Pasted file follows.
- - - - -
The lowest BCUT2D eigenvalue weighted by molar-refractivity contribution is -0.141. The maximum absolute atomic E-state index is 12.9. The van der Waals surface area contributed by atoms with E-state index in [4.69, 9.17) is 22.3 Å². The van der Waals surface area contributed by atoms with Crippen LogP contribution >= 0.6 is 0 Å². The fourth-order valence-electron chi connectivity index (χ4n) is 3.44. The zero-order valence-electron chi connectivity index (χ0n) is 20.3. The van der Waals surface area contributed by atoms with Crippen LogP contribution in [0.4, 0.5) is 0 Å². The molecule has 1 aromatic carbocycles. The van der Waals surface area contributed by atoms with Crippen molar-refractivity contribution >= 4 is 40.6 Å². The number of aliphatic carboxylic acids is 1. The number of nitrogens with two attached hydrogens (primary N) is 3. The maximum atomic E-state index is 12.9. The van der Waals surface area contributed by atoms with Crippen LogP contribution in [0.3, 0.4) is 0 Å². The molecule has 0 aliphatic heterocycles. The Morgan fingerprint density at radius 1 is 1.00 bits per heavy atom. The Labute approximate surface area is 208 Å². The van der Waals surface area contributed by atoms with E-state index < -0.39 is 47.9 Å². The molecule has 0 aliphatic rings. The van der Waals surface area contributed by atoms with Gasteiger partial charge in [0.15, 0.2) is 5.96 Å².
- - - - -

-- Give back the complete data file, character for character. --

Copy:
The lowest BCUT2D eigenvalue weighted by molar-refractivity contribution is -0.141. The maximum absolute atomic E-state index is 12.9. The van der Waals surface area contributed by atoms with E-state index in [4.69, 9.17) is 22.3 Å². The van der Waals surface area contributed by atoms with Crippen LogP contribution >= 0.6 is 0 Å². The fourth-order valence-electron chi connectivity index (χ4n) is 3.44. The zero-order valence-electron chi connectivity index (χ0n) is 20.3. The van der Waals surface area contributed by atoms with Crippen LogP contribution in [0.4, 0.5) is 0 Å². The molecule has 1 aromatic carbocycles. The van der Waals surface area contributed by atoms with Crippen molar-refractivity contribution >= 4 is 40.6 Å². The number of aliphatic carboxylic acids is 1. The number of nitrogens with two attached hydrogens (primary N) is 3. The maximum atomic E-state index is 12.9. The van der Waals surface area contributed by atoms with Crippen LogP contribution in [0.3, 0.4) is 0 Å². The molecule has 0 aliphatic heterocycles. The Morgan fingerprint density at radius 1 is 1.00 bits per heavy atom. The Labute approximate surface area is 208 Å². The van der Waals surface area contributed by atoms with E-state index < -0.39 is 47.9 Å². The molecule has 0 aliphatic rings. The van der Waals surface area contributed by atoms with Gasteiger partial charge in [0.15, 0.2) is 5.96 Å².